The clean and dry island air increases ones ability to see great distances and also improves radio reception.
Twirling the dial of a small transistor radio from the Greek Islands at night is just one more way to expand your horizons as it will receive from many different countries across the levant.
This brings to mind the common Greek explanatory phrase "akou na thees" or "listen to see".
For hikers and nature lovers the mountainous nature of the terrain is something to take into consideration.
Many ancient acropolises, temples and island horas were purposely built in hard to access and defensible positions and come replete with steep winding tracks and purposely maze-like flag-stoned roads.
Brambles and thorns are common and carrying a good supply of water and small first aid kit is prudent.
A white hat is mandatory and preferably one you can fold up and even swim with. The lightest, sturdy hiking boots you can buy will be well worth any extra cost in the comfort and convenience they will provide you.
Older island ports or Limania were designed to purposely confuse marauding pirates and strolling around their back streets will more likely than not be accompanied by disorientation.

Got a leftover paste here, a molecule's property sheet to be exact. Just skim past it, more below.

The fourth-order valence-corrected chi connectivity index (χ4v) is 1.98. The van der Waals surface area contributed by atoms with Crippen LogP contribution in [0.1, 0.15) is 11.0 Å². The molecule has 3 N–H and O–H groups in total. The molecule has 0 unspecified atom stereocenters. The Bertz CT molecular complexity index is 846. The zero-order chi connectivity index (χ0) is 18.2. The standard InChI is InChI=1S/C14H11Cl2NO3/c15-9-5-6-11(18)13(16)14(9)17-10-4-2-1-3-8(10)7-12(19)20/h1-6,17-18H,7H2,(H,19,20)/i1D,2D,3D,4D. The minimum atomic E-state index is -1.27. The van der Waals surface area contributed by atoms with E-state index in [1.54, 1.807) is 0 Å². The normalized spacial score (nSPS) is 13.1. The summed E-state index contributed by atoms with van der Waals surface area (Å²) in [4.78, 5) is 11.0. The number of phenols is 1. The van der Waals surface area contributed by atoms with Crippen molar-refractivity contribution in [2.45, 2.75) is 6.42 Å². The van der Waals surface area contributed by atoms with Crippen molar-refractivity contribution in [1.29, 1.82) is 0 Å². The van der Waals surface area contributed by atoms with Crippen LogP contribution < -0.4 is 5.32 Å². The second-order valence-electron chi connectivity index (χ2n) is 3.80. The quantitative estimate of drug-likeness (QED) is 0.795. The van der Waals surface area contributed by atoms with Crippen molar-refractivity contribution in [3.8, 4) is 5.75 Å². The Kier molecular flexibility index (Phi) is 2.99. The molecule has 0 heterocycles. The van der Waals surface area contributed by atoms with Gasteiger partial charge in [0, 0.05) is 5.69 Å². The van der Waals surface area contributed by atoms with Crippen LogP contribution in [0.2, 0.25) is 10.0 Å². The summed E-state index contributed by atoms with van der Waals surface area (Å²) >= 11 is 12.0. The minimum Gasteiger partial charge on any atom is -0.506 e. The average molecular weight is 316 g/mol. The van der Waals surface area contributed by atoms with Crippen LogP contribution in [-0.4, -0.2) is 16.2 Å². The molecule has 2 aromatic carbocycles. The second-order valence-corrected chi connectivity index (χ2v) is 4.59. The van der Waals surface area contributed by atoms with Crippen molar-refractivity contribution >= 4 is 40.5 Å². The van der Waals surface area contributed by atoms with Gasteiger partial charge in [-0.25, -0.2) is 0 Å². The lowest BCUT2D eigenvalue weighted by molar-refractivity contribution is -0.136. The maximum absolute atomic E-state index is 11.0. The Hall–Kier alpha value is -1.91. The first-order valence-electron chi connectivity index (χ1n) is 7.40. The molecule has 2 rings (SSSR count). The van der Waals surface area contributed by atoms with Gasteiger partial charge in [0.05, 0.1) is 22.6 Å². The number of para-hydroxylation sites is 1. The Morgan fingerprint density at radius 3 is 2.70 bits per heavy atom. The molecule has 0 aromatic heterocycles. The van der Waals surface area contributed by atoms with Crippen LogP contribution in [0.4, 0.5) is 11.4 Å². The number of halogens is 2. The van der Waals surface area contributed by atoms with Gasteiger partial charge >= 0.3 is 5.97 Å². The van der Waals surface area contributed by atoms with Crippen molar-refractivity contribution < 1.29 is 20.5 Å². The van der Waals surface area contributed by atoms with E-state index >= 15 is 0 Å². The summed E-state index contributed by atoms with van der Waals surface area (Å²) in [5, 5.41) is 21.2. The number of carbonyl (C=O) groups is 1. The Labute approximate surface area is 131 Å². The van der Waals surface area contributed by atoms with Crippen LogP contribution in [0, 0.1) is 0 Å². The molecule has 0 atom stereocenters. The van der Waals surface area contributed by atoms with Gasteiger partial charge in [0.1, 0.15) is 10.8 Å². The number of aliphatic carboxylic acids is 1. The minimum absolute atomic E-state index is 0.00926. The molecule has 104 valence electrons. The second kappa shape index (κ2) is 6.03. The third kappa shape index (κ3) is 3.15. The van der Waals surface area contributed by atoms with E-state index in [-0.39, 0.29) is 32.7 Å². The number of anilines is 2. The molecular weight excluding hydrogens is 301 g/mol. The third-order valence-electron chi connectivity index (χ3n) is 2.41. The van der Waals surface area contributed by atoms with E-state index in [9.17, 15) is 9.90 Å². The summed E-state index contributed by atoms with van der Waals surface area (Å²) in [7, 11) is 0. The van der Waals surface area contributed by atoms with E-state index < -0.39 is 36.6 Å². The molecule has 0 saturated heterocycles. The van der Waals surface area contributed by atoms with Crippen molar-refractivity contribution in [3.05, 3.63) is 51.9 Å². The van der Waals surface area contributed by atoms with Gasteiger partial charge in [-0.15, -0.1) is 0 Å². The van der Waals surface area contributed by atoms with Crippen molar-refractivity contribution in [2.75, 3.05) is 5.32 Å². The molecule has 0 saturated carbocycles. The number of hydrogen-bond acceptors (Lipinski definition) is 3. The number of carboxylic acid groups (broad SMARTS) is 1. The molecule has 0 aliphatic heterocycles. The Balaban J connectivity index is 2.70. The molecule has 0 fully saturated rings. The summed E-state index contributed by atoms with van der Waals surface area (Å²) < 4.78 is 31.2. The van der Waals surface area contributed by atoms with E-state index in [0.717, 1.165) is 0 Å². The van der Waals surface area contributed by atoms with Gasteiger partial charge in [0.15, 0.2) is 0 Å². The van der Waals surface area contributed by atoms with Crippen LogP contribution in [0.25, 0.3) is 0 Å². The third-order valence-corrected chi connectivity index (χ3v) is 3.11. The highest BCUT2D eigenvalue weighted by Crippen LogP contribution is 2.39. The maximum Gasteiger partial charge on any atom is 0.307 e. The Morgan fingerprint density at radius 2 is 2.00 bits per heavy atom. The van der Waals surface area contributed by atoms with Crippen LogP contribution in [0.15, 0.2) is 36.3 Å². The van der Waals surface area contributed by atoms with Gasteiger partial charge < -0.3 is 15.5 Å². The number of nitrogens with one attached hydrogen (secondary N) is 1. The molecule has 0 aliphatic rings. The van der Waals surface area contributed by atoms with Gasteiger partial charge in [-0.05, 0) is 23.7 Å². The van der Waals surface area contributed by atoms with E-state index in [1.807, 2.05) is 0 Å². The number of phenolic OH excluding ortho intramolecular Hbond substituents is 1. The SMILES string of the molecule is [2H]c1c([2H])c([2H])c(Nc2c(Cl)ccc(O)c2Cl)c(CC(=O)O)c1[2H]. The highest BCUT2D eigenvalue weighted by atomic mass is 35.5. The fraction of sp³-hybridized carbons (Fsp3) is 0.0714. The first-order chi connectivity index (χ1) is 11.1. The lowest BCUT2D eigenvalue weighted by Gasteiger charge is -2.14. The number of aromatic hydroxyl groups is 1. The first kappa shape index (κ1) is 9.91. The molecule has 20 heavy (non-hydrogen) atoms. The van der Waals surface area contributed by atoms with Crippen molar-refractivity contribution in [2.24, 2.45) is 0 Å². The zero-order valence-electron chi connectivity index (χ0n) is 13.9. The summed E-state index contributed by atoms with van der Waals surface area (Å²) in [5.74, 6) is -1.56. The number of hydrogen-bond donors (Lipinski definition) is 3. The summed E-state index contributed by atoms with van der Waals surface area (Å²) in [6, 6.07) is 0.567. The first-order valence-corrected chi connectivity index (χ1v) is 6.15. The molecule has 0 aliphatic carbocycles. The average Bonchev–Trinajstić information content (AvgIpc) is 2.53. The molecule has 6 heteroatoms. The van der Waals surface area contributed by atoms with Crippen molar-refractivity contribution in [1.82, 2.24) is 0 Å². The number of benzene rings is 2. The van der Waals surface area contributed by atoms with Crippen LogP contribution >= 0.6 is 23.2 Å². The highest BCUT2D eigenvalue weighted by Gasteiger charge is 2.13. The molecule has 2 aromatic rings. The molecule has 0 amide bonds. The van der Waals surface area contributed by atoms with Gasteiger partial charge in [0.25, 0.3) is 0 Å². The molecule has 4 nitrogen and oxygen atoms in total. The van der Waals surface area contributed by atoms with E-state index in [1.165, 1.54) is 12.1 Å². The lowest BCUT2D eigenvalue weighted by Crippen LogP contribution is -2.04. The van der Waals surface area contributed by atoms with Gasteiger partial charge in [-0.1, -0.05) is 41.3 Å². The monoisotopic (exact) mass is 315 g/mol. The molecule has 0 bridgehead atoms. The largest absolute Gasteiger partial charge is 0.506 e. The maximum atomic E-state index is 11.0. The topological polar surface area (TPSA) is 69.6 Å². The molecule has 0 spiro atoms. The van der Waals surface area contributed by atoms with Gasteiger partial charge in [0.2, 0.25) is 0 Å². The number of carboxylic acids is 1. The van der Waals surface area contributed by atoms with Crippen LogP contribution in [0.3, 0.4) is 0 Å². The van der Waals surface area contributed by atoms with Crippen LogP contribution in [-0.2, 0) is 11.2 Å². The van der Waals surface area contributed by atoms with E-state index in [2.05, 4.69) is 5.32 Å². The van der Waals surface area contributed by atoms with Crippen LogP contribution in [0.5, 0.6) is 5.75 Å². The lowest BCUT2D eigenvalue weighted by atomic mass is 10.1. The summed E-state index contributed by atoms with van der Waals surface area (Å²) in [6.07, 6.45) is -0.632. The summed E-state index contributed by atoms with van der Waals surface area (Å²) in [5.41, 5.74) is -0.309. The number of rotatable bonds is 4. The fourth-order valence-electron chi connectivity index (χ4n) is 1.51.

On most maps Greek Island capitols are usually delineated by 'Hora' or 'Chora' ('Hora' means " the town" and 'Horio' means a village in Greek but Hora implies a major concentration or capital).
The older Horas had defense to worry about as well and were designed for donkeys and carts not cars and trucks. Horas are generally not ports and tend to be mountain bastions. Mykonos town which boasted many pirates of its own under the Turks is a good example of this Greek Island form of confusing town planning.
Also Common to many Greek islands and their maps is that many have a mountain called Profitis Illias and its usually the highest peak. (Illias was a mountain dwelling prophet conveyed to heaven by chariot and receives this special distinction more often than not).